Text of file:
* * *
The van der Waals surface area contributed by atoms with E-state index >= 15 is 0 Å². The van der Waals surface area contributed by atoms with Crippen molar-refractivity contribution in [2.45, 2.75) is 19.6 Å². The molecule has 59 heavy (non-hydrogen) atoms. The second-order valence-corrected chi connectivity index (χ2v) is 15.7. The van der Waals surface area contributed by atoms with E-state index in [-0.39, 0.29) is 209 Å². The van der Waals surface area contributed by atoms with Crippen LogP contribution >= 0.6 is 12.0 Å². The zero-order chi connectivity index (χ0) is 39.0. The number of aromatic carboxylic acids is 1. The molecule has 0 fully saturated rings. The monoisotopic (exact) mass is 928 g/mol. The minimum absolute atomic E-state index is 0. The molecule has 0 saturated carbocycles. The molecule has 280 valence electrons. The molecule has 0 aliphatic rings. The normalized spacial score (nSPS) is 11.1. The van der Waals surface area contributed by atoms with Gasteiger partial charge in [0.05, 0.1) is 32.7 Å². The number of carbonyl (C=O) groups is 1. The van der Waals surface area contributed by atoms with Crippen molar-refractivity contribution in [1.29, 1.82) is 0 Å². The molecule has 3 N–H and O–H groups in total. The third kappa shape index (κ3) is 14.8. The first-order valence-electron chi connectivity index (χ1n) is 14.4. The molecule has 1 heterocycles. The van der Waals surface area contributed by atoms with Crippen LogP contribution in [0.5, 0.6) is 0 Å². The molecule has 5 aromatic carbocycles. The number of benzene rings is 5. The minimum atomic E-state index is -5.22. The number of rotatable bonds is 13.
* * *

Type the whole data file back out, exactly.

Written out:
The van der Waals surface area contributed by atoms with E-state index >= 15 is 0 Å². The van der Waals surface area contributed by atoms with Crippen molar-refractivity contribution in [2.45, 2.75) is 19.6 Å². The molecule has 59 heavy (non-hydrogen) atoms. The second-order valence-corrected chi connectivity index (χ2v) is 15.7. The van der Waals surface area contributed by atoms with E-state index in [-0.39, 0.29) is 209 Å². The van der Waals surface area contributed by atoms with Crippen LogP contribution >= 0.6 is 12.0 Å². The zero-order chi connectivity index (χ0) is 39.0. The number of aromatic carboxylic acids is 1. The molecule has 0 fully saturated rings. The monoisotopic (exact) mass is 928 g/mol. The minimum absolute atomic E-state index is 0. The molecule has 0 saturated carbocycles. The molecule has 280 valence electrons. The molecule has 0 aliphatic rings. The normalized spacial score (nSPS) is 11.1. The van der Waals surface area contributed by atoms with Gasteiger partial charge in [0.05, 0.1) is 32.7 Å². The number of carbonyl (C=O) groups is 1. The van der Waals surface area contributed by atoms with Crippen molar-refractivity contribution in [1.29, 1.82) is 0 Å². The molecule has 3 N–H and O–H groups in total. The third kappa shape index (κ3) is 14.8. The first-order valence-electron chi connectivity index (χ1n) is 14.4. The molecule has 1 heterocycles. The van der Waals surface area contributed by atoms with Crippen LogP contribution in [0.5, 0.6) is 0 Å². The molecule has 5 aromatic carbocycles. The number of benzene rings is 5. The minimum atomic E-state index is -5.22. The number of rotatable bonds is 13.